Photo credits hpgruesen from pixabay

The US Inflation Reduction Act (IRA), adopted by both houses of Congress and signed into law in August 2022, has sent shockwaves across Europe. While the investment boost for the clean energy sector can well be regarded as a significant step for the US to move towards the Paris targets, the circumstances and its impacts on the rest of the world (most notably Europe) make the IRA controversial.

This is not the first green stimulus by the Biden administration. The Infrastructure Investment and Jobs Act (IIJA) was adopted in November 2021 with US$ 550 billion in federal funding over 2022-2026 for the transport and energy sectors. Besides transport infrastructure, provisions included investment into renewable energy, carbon capture and storage, hydrogen research and battery manufacturing, and the IRA builds on these. Worries and excitement in Europe were much lower at that time.

What makes the IRA so contested, and what is all the excitement about?

The IRA is considered one of the most consequential bills in recent US history and the subject of fierce debate in the European Union. Half the US$ 739 billion spending bill provides for US$ 369 billion investment into energy security and combatting climate change (the second half extends healthcare spending under the Affordable Care Act). The IRA does not rely on new debt; it is to be financed by the 15 % corporate minimum tax, stricter tax enforcement, and prescription drug pricing reform.

Two types of subsidies are included: for companies and consumers. While most of the money is handed out through the US tax system, some grants and loans are in the mix. The analysis by McKinsey provides a detailed overview of the measures with their links to the IIJA, with an outlook on their expected impact. It also shows that most climate funding is slated for private companies, which will receive about $216bn of the tax credits.

The law has many progressive incentives. Manufacturing facilities are only eligible for full IRA tax credits if they meet prevailing wage and apprenticeship requirements, including more robust, diverse science, technology, engineering, and math (STEM) talent pipelines.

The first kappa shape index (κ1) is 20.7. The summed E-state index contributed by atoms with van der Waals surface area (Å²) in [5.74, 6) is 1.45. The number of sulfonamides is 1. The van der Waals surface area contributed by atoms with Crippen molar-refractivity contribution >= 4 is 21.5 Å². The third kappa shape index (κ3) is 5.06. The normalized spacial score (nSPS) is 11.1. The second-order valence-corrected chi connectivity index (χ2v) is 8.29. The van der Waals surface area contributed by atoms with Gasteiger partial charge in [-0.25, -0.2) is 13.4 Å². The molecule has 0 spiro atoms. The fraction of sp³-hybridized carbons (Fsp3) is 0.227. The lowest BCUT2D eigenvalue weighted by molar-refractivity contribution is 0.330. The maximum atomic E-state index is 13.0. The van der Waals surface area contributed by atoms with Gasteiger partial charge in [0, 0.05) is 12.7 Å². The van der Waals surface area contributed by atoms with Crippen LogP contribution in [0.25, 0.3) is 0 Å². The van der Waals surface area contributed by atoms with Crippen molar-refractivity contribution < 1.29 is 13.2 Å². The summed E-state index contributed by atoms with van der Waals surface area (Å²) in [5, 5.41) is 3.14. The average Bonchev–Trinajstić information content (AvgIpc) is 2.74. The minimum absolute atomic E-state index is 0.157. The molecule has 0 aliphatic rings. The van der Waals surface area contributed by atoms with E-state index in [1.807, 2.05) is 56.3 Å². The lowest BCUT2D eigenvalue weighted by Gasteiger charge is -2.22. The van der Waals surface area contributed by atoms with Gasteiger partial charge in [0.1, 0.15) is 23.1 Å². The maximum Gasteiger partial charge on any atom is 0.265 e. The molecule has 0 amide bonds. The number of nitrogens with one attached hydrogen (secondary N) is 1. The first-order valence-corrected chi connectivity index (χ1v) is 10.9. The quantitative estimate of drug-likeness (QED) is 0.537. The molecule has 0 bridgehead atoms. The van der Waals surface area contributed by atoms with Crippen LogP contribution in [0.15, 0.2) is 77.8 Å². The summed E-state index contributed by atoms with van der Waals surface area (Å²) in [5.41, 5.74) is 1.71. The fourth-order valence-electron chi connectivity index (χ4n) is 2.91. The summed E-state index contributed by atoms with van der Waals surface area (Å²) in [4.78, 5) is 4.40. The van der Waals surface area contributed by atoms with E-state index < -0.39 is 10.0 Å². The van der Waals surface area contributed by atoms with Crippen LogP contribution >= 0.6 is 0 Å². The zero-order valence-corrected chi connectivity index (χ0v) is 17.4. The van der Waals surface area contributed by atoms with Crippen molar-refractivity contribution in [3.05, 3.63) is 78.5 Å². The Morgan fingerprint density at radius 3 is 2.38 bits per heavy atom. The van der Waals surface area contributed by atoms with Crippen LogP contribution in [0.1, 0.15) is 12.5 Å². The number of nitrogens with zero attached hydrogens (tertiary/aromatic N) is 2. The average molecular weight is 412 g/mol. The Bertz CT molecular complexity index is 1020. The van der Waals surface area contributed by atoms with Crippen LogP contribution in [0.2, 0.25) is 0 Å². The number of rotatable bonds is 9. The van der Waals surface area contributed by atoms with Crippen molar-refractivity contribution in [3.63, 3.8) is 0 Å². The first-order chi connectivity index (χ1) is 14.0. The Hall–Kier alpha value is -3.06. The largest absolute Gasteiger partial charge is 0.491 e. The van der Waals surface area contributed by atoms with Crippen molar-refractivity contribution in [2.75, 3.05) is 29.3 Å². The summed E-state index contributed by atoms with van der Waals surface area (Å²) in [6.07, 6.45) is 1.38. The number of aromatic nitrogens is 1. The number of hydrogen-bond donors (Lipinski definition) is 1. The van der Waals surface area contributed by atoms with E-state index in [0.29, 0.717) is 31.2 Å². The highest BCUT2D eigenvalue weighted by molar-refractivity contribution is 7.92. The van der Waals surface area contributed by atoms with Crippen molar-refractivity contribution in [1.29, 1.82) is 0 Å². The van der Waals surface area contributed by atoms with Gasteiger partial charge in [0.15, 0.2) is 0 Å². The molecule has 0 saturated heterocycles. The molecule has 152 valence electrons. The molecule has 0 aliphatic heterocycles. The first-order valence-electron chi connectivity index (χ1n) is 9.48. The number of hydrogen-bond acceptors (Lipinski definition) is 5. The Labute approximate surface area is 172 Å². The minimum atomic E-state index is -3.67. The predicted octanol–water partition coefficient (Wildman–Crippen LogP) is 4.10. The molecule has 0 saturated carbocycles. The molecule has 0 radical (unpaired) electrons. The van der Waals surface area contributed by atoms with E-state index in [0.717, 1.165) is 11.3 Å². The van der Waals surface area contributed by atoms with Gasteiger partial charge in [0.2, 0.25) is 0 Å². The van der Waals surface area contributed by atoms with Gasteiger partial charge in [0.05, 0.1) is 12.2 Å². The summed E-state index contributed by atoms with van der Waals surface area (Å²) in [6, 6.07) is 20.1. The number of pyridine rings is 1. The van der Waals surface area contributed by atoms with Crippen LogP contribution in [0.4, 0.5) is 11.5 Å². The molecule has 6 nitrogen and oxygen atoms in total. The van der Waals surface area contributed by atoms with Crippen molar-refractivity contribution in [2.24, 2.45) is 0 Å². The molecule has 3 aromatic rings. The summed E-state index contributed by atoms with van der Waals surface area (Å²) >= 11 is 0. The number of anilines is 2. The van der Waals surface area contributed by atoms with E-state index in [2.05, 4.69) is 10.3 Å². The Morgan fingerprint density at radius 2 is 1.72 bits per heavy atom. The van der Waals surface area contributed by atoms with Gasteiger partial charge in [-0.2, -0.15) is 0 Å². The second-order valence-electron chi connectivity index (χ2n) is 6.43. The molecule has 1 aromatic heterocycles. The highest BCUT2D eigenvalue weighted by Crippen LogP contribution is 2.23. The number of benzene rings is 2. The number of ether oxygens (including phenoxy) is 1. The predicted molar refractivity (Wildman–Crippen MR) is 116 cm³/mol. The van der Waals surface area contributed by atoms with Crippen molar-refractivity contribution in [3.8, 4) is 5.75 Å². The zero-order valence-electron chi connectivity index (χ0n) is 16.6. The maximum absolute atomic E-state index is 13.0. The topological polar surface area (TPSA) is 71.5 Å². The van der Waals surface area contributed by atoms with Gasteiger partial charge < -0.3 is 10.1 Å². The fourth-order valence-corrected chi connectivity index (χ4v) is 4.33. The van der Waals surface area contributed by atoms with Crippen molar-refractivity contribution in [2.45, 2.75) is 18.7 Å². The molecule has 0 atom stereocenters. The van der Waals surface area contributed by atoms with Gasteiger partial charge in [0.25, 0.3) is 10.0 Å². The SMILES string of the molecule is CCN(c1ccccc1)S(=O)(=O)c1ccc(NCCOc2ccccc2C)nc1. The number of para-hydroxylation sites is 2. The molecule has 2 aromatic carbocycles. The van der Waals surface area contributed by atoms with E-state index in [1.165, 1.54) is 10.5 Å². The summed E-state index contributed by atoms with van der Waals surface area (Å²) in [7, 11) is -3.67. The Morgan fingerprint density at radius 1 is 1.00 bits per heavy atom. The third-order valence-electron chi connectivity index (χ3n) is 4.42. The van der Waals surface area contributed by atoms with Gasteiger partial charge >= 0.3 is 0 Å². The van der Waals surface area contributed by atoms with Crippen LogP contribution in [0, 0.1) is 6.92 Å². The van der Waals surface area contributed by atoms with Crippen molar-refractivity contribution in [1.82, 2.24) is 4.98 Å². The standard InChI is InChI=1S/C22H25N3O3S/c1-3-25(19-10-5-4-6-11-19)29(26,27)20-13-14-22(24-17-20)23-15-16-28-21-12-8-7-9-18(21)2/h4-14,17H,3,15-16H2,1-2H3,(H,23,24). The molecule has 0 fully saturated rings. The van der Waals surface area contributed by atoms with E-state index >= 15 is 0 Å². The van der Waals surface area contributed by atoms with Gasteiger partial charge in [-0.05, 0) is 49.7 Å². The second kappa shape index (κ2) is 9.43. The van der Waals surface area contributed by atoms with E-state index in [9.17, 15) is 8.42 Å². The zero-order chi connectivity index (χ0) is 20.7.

The contested elements are those where IRA tax incentives also contain scaling domestic production or domestic-procurement requirements. The perception in Europe is that the IRA has changed the rules of the industrial game and might make companies re-prioritise their investment plans in Europe towards the US. For example, for an electric vehicle (EV) to be eligible for the full tax credit, it has to be made in North America, and specific percentages of its battery components and critical minerals have to be extracted or processed in the US or countries with a trade agreement with the US. The battery must have also been manufactured or assembled in North America.

For EVs and batteries, the risk is that ongoing investment projects – and, therefore, Europe’s electromobility targets – get delayed. The trouble is that investments would go elsewhere for critical metals and their processing, where Europe is only starting to catch up. There are already examples of new investments into battery factories and new mines in the US, and electric vehicle sales have mushroomed in North America. This is in response to the requirement that 40% of battery metals come from the US and half of all battery components made in North America from 2024 for the entire EV tax credit to apply. The battery supply chain of an electric car will receive up to USD 50 subsidy per each kWh of battery or over a third of the total battery costs today.